(Bloomberg) -- Mexico’s biggest non-bank lender, Unifin Financiera SAB, said it was halting bond payments and will restructure its debt, sending bonds and shares spiraling to all-time lows as investors absorb the latest blow to the sector.

Unifin’s dollar bonds due in 2029 fell sharply to trade at about 10 cents from above 40 cents on Monday, according to pricing data compiled by Bloomberg. Shares in Mexico dropped a whopping 89%. 

The collapse comes after the company said in a filing with the Mexican stock exchange late on Monday it wouldn’t make any further coupon and principal payments on its debt as it negotiates “a strategic restructuring” with its creditors. S&P Global Ratings downgraded the company to D from B+ after the announcement, saying the firm’s action results in a “general default.”

The decision by Unifin comes as only somewhat of a shock to investors, who witnessed two other collapses by Mexican non-bank lenders -- Alpha Holding SA and Credito Real SAB -- within the past year. Still, money managers and analysts had been reassured by Unifin’s top leadership late last month that the company would seek alternative funding sources.

“This doesn’t make sense unless the company’s liquidity and funding situation were much worse than management made it out to be,” said Omar Zeolla, an analyst at Oppenheimer & Co Inc. A better approach would be to “present the situation as it really is and begin to work with creditors for a solution. Now I expect any confidence in the company’s management to be gone.”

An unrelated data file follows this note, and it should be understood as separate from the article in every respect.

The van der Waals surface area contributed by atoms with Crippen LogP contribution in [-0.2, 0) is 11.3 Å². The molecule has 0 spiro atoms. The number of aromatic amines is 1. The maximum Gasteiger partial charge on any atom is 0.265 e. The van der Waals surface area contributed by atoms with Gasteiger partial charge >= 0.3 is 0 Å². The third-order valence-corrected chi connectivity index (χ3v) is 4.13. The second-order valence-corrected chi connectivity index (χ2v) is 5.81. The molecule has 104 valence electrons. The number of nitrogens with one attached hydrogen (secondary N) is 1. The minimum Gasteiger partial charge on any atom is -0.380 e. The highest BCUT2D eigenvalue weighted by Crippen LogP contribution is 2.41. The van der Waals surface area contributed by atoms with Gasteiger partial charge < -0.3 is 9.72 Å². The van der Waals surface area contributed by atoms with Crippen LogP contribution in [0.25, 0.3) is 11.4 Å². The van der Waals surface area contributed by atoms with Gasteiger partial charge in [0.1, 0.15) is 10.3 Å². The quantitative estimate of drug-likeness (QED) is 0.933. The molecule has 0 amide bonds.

An external representative for the company said in response to questions from Bloomberg News that “the additional sources of financing were canceled because the environment deteriorated due to adverse news in the sector.” 

Money managers are now scratching their heads over recovery values for the company’s debt, an exercise that’s been all-but-useless in the aftermath of Credito Real and Alpha’s crashes. Bonds from both of Unifin’s sectoral peers are quoted at pennies on the dollar.

“It’s very hard to come up with a recovery value,” said Edgar Cruz, a strategist at BBVA in Mexico City. “It’s like if a company of metal products were left without the machines to mold the metals.”

Unifin secured a $500 million credit line denominated in pesos with Credit Suisse and finalized an agreement with bondholders to extend the maturity of its $200 million 2022 bond to May 2024 in June. Fitch Ratings and S&P affirmed the company’s scores in June three and four notches below investment-grade, respectively, while assigning a negative outlook. 

Continuing to reduce loan origination to appease investors would eventually “reduce the business to zero,” Unifin’s chief executive officer Sergio Camacho Carmona, said in the latest earnings call on July 22. 

The company reported 14% portfolio growth in the second quarter compared to the previous year -- a much lower rate than others in the sector, according to Oppenheimer’s Zeolla. Unifin said at the time that it planned to issue a long-term bond for 4 billion pesos ($197 million) in the third quarter, guaranteed by government banks. The lender was also looking into the potential sale of repossessed assets, Zeolla said. 

Financial institutions began to demand the liquidation of some revolving lines and the condition that the local note issue be ready by the end of the month and the funds be used to pay those liabilities, the representative for Unifin said. “The company was left in a very complicated position in the future as it was exchanging debt for debt.” 

(Updates with S&P rating cut and price moves)

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